Past Prologue: October, 2010.

The end looms large, but it still a ways away and down the road a bit. But I kind of wanted to look back a little, month by month, at this blog. Maybe not every single month, but most, if I can. I guess I’m getting reacquainted with what I’m saying goodbye to? Or maybe in the back of my mind I’m always remembering that you have to put the chairs up before you turn the lights off and go home…

Previously: September, 2009 in parts one and two.



10/02/10: And Then…” by one Marco Sparks: Pictures and Borges and links to previous Counterforce posts… Sigh. The more things change, the more they don’t seem to matter, right?


10/04/10:Tongues Of Flame by yours truly: Pictures of girls in some sort of relationship with the water, and the horizon, and the poetry of T. S. Eliot. Well… Who knows what I was thinking or where I was coming from back then. I mean, I could tell you, but who cares?

It seems like the hipsters are all shit talking Eliot now, but I don’t care. I still like him. Whenever I’m at my most lost, there’s usually a few lines from Eliot that can perfectly describe where I am, what I’m feeling, and sometimes that’s enough. Also, this poem was quoted in The Magus, which was a notoriously bad movie.


10/04/10: The End Of The Story Is Unwritten by myself: I really like Harlan Ellison, though it is sometimes to do so. I think at this point, when I was writing this post, I had yet to see the documentary about him, Dreams With Sharp Teeth, which is a fine film.

I’ll always be a science fiction nut – maybe you’ve noticed? – but once or twice or thrice a year I really get back into it, and Ellison is one of those writers I go back to. To me, he’s the ur-Neil Gaiman, but less magical and twee. I respect that Ellison doesn’t suffer fools well, that he’s serious about his craft and those who practice it. In many ways, it would appear that he is not a human at all, but a new creature, one best described in works of his favorite genre: all sharp edges and protected, wounded heart and acid and witty talent.


10/06/10: Powers And Responsibilities/Up, Up, And Away We Go by myself: Spider-Man and Superman! Perhaps some day I’ll write a book about super heroes, and how they’re trapped in our world and in desperate need of being given life beyond it, and just get it all out of my fucking system, you know?

Also, it’s not like I need a reason to do a post with copious amounts of Emma Stone pictures. Seriously. And: Jon Hamm really should be playing Superman/Clark Kent.


10/06/10: Crucifixes by myself: I like Richard Pryor and I don’t like religion. In fact, if I remember correctly, I shit talk about it a little on the latest episode of our podcast. But that’s a whole other story, and one for another time.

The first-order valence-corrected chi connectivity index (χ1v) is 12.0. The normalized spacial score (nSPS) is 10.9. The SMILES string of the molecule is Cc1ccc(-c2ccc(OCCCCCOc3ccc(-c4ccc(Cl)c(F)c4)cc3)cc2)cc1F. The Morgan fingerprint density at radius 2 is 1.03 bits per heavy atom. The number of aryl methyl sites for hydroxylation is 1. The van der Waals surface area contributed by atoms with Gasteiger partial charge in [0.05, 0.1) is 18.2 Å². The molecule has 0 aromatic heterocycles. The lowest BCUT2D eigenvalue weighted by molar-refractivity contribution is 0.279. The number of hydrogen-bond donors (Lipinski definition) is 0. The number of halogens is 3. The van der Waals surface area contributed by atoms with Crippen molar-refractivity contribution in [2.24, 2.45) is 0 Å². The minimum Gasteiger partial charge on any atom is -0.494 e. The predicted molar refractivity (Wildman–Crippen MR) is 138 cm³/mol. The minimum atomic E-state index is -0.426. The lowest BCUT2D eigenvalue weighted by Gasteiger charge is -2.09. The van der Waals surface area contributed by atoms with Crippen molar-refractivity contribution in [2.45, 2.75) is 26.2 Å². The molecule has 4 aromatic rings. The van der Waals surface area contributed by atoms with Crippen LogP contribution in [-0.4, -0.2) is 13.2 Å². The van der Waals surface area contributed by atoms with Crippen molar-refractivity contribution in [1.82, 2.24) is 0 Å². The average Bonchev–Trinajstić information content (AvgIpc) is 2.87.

If I were to get into the nuts and bolts, a post like this comes about like so many others that exist out there in the internet: I saw it somewhere and I liked it. Someone shared it with the world and I was one of those folks in the world who saw it and wanted to pass it along to the rest of my own little corner of the internetting world. I came, I saw, I reblogged.


10/08/10: Animals are equal but some animals are more equal than others,” by myself: Pictures by Dave Eggers, quotes by George Orwell and Voltaire, links from the internet. What a bizarre mixture.


10/09/10:Nobody told me there’d be days like these,” by myself: People who have problems with authority always gravitate towards John, don’t they? Lennon is the favorite Beatle of the perpetually disenfranchised and the smart, smug assholes. I look back at some of these posts and want to delve into a little of the making of them, but… I don’t know. Sometimes it’s all right there in the post, you know? I wanted to do a post about my favorite Beatle, and maybe I was itching for a little Instant Karma.


10/09/10: Vendettas by myself: Tom Gauld!


10/12/10: Running by myself: This is just another thing I saw online and thought was funny. Also, it’s October, the month of Halloween, the time for goblins and things that are a bit ghoulish and macabre, right?


10/12/10: Who Is Natalie Portman Fucking These Days?” by myself: One of my favorite posts on this site, actually. If we talked about solely about celebs, then… Well, I imagine it’ll be something like that. Of course now this post is severely dated… Black Swan has come and gone and we all know who Natalie Portman is fucking these days, and thankfully it’s not John Mayer.



10/14/10: Video Killed The Internet Star,” by myself: Videos and links about movies and shit I found on the internet. You know… whatever. And a picture of Eric Stoltz as Marty McFly.


10/14/10: Meditations by myself: “Music is the mediator between the spiritual and the sensual life.” That sounds about right.

Some of the things you notice already about this month: Too many posts by me, which is boring. Lots of doubling up on days, with two posts a day for some reason. Lots of just little things from around the internet. The blog was the pin board for things I found interesting from around the web. Well, I guess in a lot of ways that’s what it always was.